ATASCADERO — After a string of incidents involving vagrants and vandals in the area, the Atascadero Historical Society was forced to close the doors of the Colony House Museum on Lewis Avenue this past October, citing ongoing threats to the safety of its docents, but the museum will be reopening soon, according to historical society president Jim Wilkins. 

Wilkins told the Atascadero News that the historical society recently installed security cameras at the location Friday along with security lights that will be on from dusk ‘til dawn. 

“And the cameras connect to our cell phones so we’ll be able to monitor it 24-7,” Wilkins said. 

Wilkins said that the museum could reopen as soon as Feb. 7 to coincide with the City’s upcoming Art, Wine & Brew tour, which would also be almost 11 years to the day from when the museum first opened its doors on Valentine’s Day 2009, he added. 

Getting through this together, Atascadero

The historical society also recently announced another new project that will see a series of decorative gates installed on paths around the Colony House Museum and at the site of the still-under-construction Colony Heritage Center nearby in memory of Wilkins’ mother and life-long Atascadero resident Bonnie Lyn Wilkins, who passed away in July at the age of 83.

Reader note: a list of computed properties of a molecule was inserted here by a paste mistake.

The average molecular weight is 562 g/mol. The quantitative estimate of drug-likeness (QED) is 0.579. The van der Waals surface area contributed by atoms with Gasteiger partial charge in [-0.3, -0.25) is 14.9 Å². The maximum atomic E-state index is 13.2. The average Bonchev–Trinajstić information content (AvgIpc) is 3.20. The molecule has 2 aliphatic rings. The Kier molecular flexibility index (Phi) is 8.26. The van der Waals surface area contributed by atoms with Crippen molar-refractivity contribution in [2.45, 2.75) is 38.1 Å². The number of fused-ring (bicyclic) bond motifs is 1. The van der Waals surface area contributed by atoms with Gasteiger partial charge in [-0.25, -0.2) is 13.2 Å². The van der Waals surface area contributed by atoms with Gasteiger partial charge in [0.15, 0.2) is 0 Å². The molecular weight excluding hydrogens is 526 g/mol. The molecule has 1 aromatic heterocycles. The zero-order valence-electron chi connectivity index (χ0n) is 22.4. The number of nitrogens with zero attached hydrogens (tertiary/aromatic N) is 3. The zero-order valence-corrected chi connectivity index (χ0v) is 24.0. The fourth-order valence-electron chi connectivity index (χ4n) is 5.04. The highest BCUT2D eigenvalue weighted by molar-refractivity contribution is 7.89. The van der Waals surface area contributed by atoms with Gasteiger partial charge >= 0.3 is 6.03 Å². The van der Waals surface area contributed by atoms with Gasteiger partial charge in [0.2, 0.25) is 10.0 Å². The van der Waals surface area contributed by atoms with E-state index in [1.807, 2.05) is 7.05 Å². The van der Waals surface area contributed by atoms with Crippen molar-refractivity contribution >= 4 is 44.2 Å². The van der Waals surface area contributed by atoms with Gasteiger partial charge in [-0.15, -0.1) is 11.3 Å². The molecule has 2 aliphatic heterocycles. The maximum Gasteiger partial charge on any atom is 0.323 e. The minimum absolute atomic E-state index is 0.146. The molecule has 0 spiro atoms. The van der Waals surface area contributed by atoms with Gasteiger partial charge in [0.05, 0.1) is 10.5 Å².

Bonnie Wilkins served as Atascadero’s first “First Lady” when her husband Bob Wilkins was elected as the City’s first mayor in 1979 Bob and Bonnie were honored as the Colony Days King and Queen in 2003. She was also a charter member of Quota Club International of Atascadero and was very active in the organization.

There will be two gates installed at the Colony House Museum and four installed at the Colony Heritage Center. Designed by local artist Mark Greenaway, the gates will have a naturalistic look, incorporating flowers and vines and plenty of color, Wilkins said. The gates will be made from the deodar cedar trees that were removed from around Atascadero City Hall prior to its reconstruction. The historical society had the trees turned into lumber and has been saving the wood for these past few years, saving it for something special. 

Wilkins said that construction on the gates probably won’t begin for another eight weeks or so because historical society members are currently busy with a few other projects at the Colony Heritage Center including the installation of a sheer panel at the Archival House, preparations for a foundation slab at the Boy Scout Cabin and preparations for the installation of electricity at the site. 

Wilkins said that he’s not sure how much money will need to be raised for the memory walk project, but those interested in supporting it will be able to buy brick pavers engraved with the name of a loved one that will be installed along the path. He said that supporters have already donated $2-3K toward the project. 

“People are excited about it,” he said. “It’s going to be very artistic.”